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Iranian attacks on U.S. water systems and the data broker economy

To be a person in the world today is to have your data collected. Whether it’s your internet browsing history, your location history as you walk around with your phone in your pocket, or the purchases you make online, there’s few human activities today that aren’t in one way or another tracked. So what happens with all that data once it’s collected? Increasingly, it’s bundled with other data and sold as part of large data sets by firms in the data broker industry. Justin Sherman, a senior fellow at Duke University’s Sanford School of Public Policy, has done groundbreaking work to understand this industry, and he sits down with host Elias Groll to talk about how personal data is being bought and sold. CyberScoop reporter Christian Vasquez also joins the show to discuss Iranian attacks on U.S. water systems.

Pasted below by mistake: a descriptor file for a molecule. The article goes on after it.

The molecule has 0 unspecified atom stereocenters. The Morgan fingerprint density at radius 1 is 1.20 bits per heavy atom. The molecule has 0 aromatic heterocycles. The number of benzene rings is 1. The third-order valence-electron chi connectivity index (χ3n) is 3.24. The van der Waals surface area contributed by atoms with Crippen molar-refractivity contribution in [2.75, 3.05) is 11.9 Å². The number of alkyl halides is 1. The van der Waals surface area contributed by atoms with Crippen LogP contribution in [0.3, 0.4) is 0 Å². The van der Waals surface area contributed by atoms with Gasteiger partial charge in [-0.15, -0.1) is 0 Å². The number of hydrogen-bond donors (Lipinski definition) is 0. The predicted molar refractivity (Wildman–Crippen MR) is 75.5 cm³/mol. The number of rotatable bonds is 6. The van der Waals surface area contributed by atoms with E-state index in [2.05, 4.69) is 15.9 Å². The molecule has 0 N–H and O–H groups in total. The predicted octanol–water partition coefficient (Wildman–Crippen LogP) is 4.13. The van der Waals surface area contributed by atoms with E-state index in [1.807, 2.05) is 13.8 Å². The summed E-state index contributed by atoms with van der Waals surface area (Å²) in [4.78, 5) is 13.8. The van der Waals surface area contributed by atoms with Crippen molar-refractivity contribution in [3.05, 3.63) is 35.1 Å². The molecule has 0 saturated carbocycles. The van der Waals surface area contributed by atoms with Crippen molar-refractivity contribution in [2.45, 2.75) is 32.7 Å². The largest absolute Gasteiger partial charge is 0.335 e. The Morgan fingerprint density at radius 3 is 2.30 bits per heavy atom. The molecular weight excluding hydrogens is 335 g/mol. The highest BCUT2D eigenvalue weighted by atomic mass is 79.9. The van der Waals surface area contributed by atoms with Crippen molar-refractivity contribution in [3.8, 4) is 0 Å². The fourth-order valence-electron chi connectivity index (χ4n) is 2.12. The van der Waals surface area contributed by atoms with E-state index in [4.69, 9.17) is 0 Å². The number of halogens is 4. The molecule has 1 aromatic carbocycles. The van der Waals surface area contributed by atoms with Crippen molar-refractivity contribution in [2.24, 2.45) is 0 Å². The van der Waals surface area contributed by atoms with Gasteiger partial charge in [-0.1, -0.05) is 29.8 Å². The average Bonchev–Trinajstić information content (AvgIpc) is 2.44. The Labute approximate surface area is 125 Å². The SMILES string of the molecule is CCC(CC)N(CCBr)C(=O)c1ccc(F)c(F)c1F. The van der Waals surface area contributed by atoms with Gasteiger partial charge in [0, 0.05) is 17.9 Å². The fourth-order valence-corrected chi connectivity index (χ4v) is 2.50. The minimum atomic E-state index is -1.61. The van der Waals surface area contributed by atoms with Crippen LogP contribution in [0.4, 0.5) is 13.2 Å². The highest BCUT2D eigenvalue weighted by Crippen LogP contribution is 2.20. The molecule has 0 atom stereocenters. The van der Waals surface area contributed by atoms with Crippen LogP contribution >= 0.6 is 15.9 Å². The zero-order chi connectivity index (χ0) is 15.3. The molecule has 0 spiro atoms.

Justin Sherman’s report on data brokers selling data of U.S. military personnel

Pennsylvania water facility hit by Iranian hackers | CyberScoop

Feds: Iran-linked hacking campaign a ‘clarion call’ for digital defenses | CyberScoop

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